This time last year, Oracle co-founder and CTO Larry Ellison took to the stage at the vendor’s annual user event in Las Vegas and said that his vision for the company’s acquisition of Cerner is to aggregate healthcare data at a national – or even global – level to improve patient care. Ellison’s plans for national healthcare databases would put patients at the center of the healthcare system, he said.
This year, Ellison built on that vision and described how continuous collection of centralized healthcare data, built on Oracle’s Cloud Data Intelligence Platform, could help to provide personalized care and allow doctors to make better medical decisions. And according to Oracle’s VP of Industries, Mike Sicilia, the company is ready to start deploying national healthcare databases as of next month (October 2023).
Not only that, but Oracle is prepared to build new data centers to help national governments pursue this. Sicilia said:
In October, we’re ready to deploy the national databases for any country that wants to take it. It launches on OCI in sovereign form, meaning the data will never leave the borders of the country that wishes to consume it.
If we have to go and build data centers in the country to do that, we will do that.
It’s a bold strategy, but Oracle appears willing to invest where there is demand. Other conversations with execs have highlighted how it is able to do this cost effectively because Oracle has standardized on its systems, which has allowed for a high degree of automation. This means that building a new data center in any region, according to Oracle, is more cost effective than what might be the case for other cloud hyperscalers.
Sicilia said that whilst Oracle is happy to take a piecemeal approach to the adoption of its healthcare systems, targeting individual buyers, the strategy is at a federal or national level. He added:
I think the federal and national governments are the focus right now. The strategy is that we are going to put a national database in place, but it doesn’t necessarily require any of the contributors to that national database to change any of their systems. The strategy is you’ve got to meet people where they are.
You’re not just going to flip out everybody’s operational systems and everybody’s databases today. It’s a federated strategy, where you come in and we federate what they already have in place today.
We did this for the United States government during COVID-19, where we federated all the vaccine delivery on the supply chain systems into a single database and didn’t change out anything.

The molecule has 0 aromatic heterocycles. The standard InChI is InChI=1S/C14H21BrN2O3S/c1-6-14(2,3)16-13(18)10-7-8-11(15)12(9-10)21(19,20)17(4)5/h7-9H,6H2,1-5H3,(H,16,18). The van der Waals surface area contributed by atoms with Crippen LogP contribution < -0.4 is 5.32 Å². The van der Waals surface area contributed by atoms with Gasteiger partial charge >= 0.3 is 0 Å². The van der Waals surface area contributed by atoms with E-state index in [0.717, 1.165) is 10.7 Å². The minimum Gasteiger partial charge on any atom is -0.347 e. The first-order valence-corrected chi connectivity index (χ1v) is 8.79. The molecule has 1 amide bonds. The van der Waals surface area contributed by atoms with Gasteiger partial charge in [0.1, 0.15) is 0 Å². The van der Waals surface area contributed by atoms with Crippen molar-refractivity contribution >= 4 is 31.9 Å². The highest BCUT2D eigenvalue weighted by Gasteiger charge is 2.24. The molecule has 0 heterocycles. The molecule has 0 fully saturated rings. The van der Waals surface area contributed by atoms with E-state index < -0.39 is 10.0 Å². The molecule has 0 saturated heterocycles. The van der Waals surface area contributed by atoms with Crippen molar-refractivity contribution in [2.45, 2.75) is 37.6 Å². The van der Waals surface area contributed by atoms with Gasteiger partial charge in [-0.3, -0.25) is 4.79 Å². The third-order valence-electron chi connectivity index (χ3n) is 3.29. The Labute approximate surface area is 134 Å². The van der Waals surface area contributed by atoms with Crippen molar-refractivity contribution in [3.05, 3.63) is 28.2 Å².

I think that strategy worked incredibly well and then over time, the providers probably will change out their operating systems, because as they feed these national systems, which is an automated process, they’ll see some of the new UI, some of the new user experiences, the analytics
Sicilia said that the reason governments may find Oracle’s national healthcare database ambitions appealing is that COVID-19 exposed a lot of weaknesses in the system, where access to real-time data was difficult. The fear of new infectious diseases and the possibility of another pandemic in the future could be a real motivator for a change in how governments think about healthcare delivery, he added.
In addition to this, Oracle’s hope is that because it can take on the entire stack of healthcare delivery, both with Cerner’s electronic healthcare record (EHR) systems, and Oracle’s other backend operational systems, that more demand will flow its way. Sicilia said:
We’re going to solve the whole whole problem with healthcare. The reason that we think others have tried and not been as successful as they could in healthcare, is because they only took on a piece of the problem. They only took on EHR, they only took on billing, they only took on financials, they only took on HCM. We’re going to take the whole thing on.
We have healthcare specific versions for supply chain, for HCM and for ERP, and we’re delivering that as a full stack in concert with our electronic health records.
Sovereignty a priority
Oracle is very aware that to achieve its ambitions it needs to take data sovereignty seriously. Data protection regulations are stringent for many governments, but when it comes to healthcare, patients are also very protective over who has access to their data, where it sits and where it can be moved to.
As noted above, Oracle is taking the view that if it needs to it will build data centers to make this workable for its customers. Sicilia notes that data sovereignty is the biggest barrier to adoption. He says:
When it comes to healthcare information, it doesn’t matter how big or how small the country is, I haven’t met a government yet that’s a fan of saying ‘I’d love to have my healthcare data live in another country’. Even if it’s an ally, even it’s a friendly
What’s been the barrier is that other hyperscalers have been unwilling to invest in building fully sovereign data centers in some countries. What we’re saying is we’ll build it and we’ll be fully sovereign.
Some say ‘we’ll have a datacenter for you, but the DR (disaster recovery) is somewhere else’. If the DR is somewhere else, it’s not sovereign. We’re saying we will build full DR, full data centers in-country, separated by 75 kilometers, or whatever you’re comfortable with, with our full stack on top of that. Otherwise, they’re gonna have to choose an on premise solution, which is far less attractive.